Difference between revisions of "DVB-S"

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Me-tv is a simple but powerfull dvb-viewer, supporting EPG, recording and channel-searching with a light-weight gui.
Me-tv is a simple but powerfull dvb-viewer, supporting EPG, recording and channel-searching with a light-weight gui.
*It is in the official repository: pacman -S me-tv
*It is in the official repository:  
  # pacman -S me-tv
*SVN version in the AUR: https://aur.archlinux.org/packages.php?ID=27065
*SVN version in the AUR: https://aur.archlinux.org/packages.php?ID=27065

Revision as of 09:54, 9 June 2012

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Load required Modules

You have to lookup the chipset of your specific card; tools like lshwd may help you.

Pinnacle PCTV Sat

This card uses bt878 and cx24110 as chipset.

Load them (under root) with:

# modprobe dvb-bt8xx
# modprobe cx24110

If you want Arch to boot them on startup, add both modules to MODULES in /etc/rc.conf.

Additional modules: S2-liplianin

However, there is not a working kernel module for all (especially newer) devices.

Igor M. Liplianin manages some additional modules at his mercurial repository.


First of all, you have to download and prepare the source code.

$ hg clone http://mercurial.intuxication.org/hg/s2-liplianin/
$ cd s2-liplianin

Unfortunately not all modules of liplianin are compatible with recent kernels and cause some trouble if you want to compile them hence you have to exclude these modules from the build process (if you do not need them). You can choose which modules you want to build by executing:

$ make config

which will create a config file: v4l/.config.

Note: If you want to edit the config file with another interface, take a look at Install under the 'Module selection rules' section.

After that, you have to build the chosen modules:

$ make
Note: It is very likely, that some modules will not compile. Try to exclude them (one step earlier) and run 'make' again.

If all configured modules were compiled successfully, you can install the modules at the kernel's default modules directory by executing:

# make install

After that, reboot your machine.

Setup Permissions

To use your DVB-S card as user add him to the video group:

# gpasswd -a [username] video

Scanning channels

Note: You can skip this part if you use Kaffeine.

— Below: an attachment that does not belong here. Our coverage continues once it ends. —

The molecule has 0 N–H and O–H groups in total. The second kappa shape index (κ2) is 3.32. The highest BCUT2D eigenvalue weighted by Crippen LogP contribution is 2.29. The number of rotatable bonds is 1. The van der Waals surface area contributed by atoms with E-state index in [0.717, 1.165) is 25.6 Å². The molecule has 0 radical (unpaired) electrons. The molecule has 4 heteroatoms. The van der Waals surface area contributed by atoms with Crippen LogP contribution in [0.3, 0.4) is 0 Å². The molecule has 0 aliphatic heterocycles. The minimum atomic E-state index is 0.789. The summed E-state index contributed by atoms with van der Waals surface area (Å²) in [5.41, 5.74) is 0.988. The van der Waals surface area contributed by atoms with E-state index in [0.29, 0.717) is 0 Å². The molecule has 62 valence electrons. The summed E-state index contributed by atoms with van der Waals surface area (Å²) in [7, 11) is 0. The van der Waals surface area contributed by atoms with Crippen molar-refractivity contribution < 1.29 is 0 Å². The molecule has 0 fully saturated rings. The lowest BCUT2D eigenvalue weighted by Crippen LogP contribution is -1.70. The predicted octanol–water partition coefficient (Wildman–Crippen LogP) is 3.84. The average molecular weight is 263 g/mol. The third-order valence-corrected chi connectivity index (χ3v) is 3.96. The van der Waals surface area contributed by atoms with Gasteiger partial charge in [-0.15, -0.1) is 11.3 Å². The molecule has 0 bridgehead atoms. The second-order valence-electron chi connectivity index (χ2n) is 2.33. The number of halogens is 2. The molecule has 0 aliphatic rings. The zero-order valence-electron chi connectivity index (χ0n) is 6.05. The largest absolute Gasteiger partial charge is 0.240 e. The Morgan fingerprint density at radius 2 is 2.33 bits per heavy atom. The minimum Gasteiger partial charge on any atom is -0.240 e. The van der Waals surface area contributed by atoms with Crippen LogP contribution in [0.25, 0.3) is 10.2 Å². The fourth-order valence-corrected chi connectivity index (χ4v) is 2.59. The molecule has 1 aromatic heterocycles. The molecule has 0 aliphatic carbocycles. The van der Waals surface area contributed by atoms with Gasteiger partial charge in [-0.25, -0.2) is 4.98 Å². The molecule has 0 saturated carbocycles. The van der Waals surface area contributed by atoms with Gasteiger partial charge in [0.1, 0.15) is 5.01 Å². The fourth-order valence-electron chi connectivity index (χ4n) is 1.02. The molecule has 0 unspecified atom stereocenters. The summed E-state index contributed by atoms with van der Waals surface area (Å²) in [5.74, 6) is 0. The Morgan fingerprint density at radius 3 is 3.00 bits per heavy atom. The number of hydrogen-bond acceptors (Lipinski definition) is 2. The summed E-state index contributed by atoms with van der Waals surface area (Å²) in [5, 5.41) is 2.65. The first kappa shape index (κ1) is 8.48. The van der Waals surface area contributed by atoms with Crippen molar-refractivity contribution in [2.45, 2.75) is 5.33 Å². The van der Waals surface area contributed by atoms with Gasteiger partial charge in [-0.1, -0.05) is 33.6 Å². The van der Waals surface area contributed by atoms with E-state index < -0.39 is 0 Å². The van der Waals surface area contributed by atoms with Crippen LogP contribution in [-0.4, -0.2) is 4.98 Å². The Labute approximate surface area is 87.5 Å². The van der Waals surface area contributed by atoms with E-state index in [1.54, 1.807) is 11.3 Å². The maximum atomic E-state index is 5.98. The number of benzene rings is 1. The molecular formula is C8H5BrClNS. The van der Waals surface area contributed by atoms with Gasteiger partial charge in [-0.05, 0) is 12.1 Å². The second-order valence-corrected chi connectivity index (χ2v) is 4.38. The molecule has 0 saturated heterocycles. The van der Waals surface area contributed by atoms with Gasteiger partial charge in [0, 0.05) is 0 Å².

Most applications like szap or xine are needing a channel list created by scan, which is part of dvb-utils. You will find the dvb-utils package under the name linuxtv-dvb-apps in the Community-Repo.

Install it with:

# pacman -S linuxtv-dvb-apps

Using scan

scan needs an channel to initialize scanning. In /usr/share/dvb/dvb-s/ are some files which contain these channels; you will need that one that fits the satellite you are watching from.

The following command will scan all channels and save them to channels.conf:

$ scan -x0 -t1 -s1 /usr/share/dvb/dvb-s/[your satellite] | tee channels.conf
Note: The channel file does not have to be called channels.conf but it is more convenient as you will see later.
Note: Depending on your satellite dish setup you may have to try other arguments.

Using w_scan

w_scan allows for automatic scanning of channels without configuration. Install it then issue:

# w_scan -c [your country] > ~/someChannels.conf

Alternatively you can also scan using the satellite position like 19.5E for Astra 1. Scans like that can be done as follows:

# w_scan -fs -s S19E5 > ~/someChannels.conf

You can also add the -X flag to generate tzap/czap/xine output instead of vdr output.

# w_scan -X -c AU > ~/AustraliaChannels.conf

DiSEqC switch scanning (AKA multiple satellite LNB)

If you have a LNB with a DiSEqC switch in it you can manually select that using the -D option like so:

# w_scan -fs -s S23E5 -D 1c > ~/someChannels.conf

The above line should work but not all found channels where actually saved. The line below worked perfectly for me:

# w_scan -fs -s S23E5 -a 0 -D 1c -o 7 -e 2 > ~/someChannels.conf
Warning: I did found out that when using a LNB with a DiSEqC switch it is way more convenient to use -X ouptut which you can use in for example mplayer. Just append "-X" before the ">" that you see above.

Switching channels

Note: szap only works with satellite TV.

By using zap, which comes with dvb-utils, you can switch channels, so you do not have to rely on the abilities of your player.

szap needs the channel file we created earlier; it will try ~/.szap/channels.conf by default. You can move the channels.conf there or you can use the "-c" command-line option.

Switching channels works like this:

$ szap -r [channel]
Note: szap needs to keep running.

You can list all available channels with:

$ szap -q

Now you can watch the stream for example with xine:

$ xine -g stdin://mpeg2 < /dev/dvb/adapter0/dvr0

or with mplayer:

$ mplayer /dev/dvb/adapter0/dvr0

or with mplayer, but using DVB directly:

$ mplayer "dvb://RTL Television"

You can find all the channel names by running szap -q (assuming the channel list is also in ~/.szap/channels.conf).



Kaffeine is a really nice player; it supports EPG, time-shifting, and recording. Additionally Kaffeine has built-in channel-searching.

Install it with:

# pacman -S kaffeine

Importing channel list


Me-tv is a simple but powerfull dvb-viewer, supporting EPG, recording and channel-searching with a light-weight gui.

  • It is in the official repository:
 # pacman -S me-tv


Klear is also a really nice player, but more than 4 years old (last release 2006). It supports EPG, time-shifting, and recording, videotext. Channel-searching is still missing. Install it from AUR:


Copy your channel file to ~/.xine/channels.conf.

Watch a specific channel with following command:

$ xine dvb://[channel]

or use the playlist editor in Xine

Additional Resources

TV Cards in general

Pinnacle Cards